Make no mistake about it, the best man won. It’s difficult to imagine the agony of those who oppose Jeremy Corbyn. It must be like a nightmare on the scale of a Hieronymus Bosch painting. Imagine it, constant wailing and writhing by defenceless Smith supporters as they are tormented by hordes of demons. That may be just how the Labour Right sees Momentum in particular and the Corbyn base in general. But this twisted fantasy was not enough.

Minutes before the result was announced Owen Smith conceded defeat. I imagine that was quite a blow for people who actually believed the word of Pfizer’s favourite MP. Especially as Smith was touted – by his team at least – as the electable man worth just 38.2% of the vote. He was meant to stand for every good centre-left idea, and an electorally viable approach. Smith adopted a ‘soft left’ campaign to try and triangulate the Corbynista platform.

Labour leader Jeremy Corbyn received 61.8% of the vote with turnout at 77.6%. The majority of members (59%), registered supporters (70%) and affiliates (60%) backing the socialist candidate. This is an even bigger mandate than in 2015, when Corbyn won by 59% and over 250,000 votes. Despite a summer of smears and purges, the Blairite-Brownite wing of the Labour Party still couldn’t steal back the leadership.

However, the point was never to defeat Corbyn. There was never a scintilla of hope for Smith in this election. It was launched to undermine the Labour leadership and take the Corbynistas off the chessboard for the summer. This is evident by the fact that Smith conceded defeat at the last minute. The same can be said for Angela Eagle, who at least gave up early. The Blairites wanted to drag this out to ensure maximum destruction.

There was no attempt by the Smith camp to reinvigorate the New Labour project. Blairism-Brownism exhausted itself long ago, costing the party five million votes and nearly the whole of Scotland in the end. Instead the campaign was focused on soundbites about the failures of Corbyn. The media served as an echo-chamber for the right-wing narrative that the Labour Party was just fine until September 2015.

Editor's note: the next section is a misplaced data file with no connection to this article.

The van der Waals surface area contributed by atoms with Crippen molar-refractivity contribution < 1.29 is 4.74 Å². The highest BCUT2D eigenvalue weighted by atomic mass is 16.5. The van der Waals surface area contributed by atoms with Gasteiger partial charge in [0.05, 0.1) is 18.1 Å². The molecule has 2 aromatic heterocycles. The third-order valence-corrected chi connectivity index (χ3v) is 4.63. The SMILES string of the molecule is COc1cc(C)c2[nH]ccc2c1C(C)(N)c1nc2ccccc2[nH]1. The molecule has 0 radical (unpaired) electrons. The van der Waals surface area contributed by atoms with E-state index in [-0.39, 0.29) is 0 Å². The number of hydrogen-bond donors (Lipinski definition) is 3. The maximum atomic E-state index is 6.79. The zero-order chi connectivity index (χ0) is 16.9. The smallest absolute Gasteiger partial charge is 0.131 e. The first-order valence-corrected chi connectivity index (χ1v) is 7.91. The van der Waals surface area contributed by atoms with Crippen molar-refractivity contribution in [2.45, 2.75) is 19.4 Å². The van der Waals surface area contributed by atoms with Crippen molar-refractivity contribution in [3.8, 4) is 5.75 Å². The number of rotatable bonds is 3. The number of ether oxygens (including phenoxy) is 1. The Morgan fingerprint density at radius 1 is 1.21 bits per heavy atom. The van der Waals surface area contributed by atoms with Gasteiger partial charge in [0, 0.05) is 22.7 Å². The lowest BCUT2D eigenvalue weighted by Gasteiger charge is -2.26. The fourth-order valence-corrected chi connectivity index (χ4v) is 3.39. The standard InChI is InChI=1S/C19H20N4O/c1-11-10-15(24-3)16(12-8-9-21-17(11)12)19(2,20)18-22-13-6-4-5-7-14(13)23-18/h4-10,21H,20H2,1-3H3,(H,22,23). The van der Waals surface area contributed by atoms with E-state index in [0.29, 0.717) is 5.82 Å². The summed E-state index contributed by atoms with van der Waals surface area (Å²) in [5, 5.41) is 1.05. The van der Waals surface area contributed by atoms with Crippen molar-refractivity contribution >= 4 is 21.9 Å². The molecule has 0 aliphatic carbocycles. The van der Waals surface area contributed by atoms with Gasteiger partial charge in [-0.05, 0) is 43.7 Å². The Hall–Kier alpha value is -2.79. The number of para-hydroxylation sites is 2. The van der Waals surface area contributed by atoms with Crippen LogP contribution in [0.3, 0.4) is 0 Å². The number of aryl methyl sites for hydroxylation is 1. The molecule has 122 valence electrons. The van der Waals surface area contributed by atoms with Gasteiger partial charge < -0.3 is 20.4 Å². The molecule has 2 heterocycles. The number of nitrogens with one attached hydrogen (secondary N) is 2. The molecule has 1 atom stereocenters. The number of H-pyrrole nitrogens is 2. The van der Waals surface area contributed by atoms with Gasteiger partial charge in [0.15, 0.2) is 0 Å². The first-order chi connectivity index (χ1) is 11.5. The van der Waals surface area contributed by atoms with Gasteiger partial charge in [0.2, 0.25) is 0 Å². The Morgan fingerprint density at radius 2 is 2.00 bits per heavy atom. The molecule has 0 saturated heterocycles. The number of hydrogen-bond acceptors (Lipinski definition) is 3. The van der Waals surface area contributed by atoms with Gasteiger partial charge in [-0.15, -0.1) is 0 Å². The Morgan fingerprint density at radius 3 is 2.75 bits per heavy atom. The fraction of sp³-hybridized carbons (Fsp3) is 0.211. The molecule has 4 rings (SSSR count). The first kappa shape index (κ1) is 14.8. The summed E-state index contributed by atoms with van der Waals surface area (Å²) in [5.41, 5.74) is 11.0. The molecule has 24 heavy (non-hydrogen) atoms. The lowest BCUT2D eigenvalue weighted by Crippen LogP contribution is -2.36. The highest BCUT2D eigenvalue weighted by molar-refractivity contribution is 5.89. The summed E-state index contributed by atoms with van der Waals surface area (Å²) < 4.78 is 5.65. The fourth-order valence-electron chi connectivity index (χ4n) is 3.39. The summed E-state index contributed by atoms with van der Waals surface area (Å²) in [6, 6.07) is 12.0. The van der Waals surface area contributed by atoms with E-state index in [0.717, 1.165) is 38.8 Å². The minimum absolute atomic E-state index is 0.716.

That’s right. It’s almost as if Gordon Brown won in 2010, and Ed Miliband won in 2015, and the whole of Scotland did not vote for a centre-left alternative. History ended in 1994 with the discovery of Third Way politics. All you need to win any election is a smile and the centre-ground. These old certainties have been shattered, but everywhere the pieces can still be seen in fragments. The real fanatics and dogmatists are the Blairites.

Will any of this register? Probably not. As journalist Aditya Chakrabortty tweeted: “After three months, all Corbyn’s challengers have succeeded in doing is entrenching his leadership of the party. Political genius.” This is the same point made by conservative writer Peter Hitchens last year: “Do all the attackers of Jeremy Corbyn not see that his supporters thrive on their assaults?” No one in the PLP can comprehend this.

Where does this leave us now? The anti-Corbyn faction will bunker down and continue its campaign to destabilise the leadership. I doubt this will take the form of a breakaway party, as the conditions don’t suit any kind of centrist push. It seems more likely that the anti-Corbynites will create a party within a party, a bit like the Militant Tendency, to plan a response to the Labour leadership on every policy front.

Again, the real aim will be long-term. The Labour Right does not mind losing elections. Bear in mind, the Kinnock years were a transitional period to purge Militant, corner the Bennites and redirect the party towards a compromised programme. This cost Labour the elections of 1987 and 1992. The long-term consequences was 13 years of New Labour, in which Thatcherite policies remained the consensus.

Blairism was only viable on the back of two decades of Conservative governments. It was only possible to win in 1997 because the Tories were exhausted themselves. Once in opposition, the Conservatives flailed and were incapable of outmanouevring Blair and his cohorts. This is because the Blairites triangulated right-wing policies and invalidated the opposition. The same strategy is not viable once you’re out of government.

Again, the message has yet to register in the minds of people like David Miliband. For such people, the Labour Party is only viable as long as it can win over Tory voters and deliver incremental change (or better yet, no change at all), disregarding millions of disillusioned working-class voters. Should the Labour Left take its party back and transform the party, the UK could be changed for decades to come. This is the real nightmare that wakes up the Blairites in the middle of the night.

Photograph courtesy of Chris Beckett. Published under a Creative Commons license.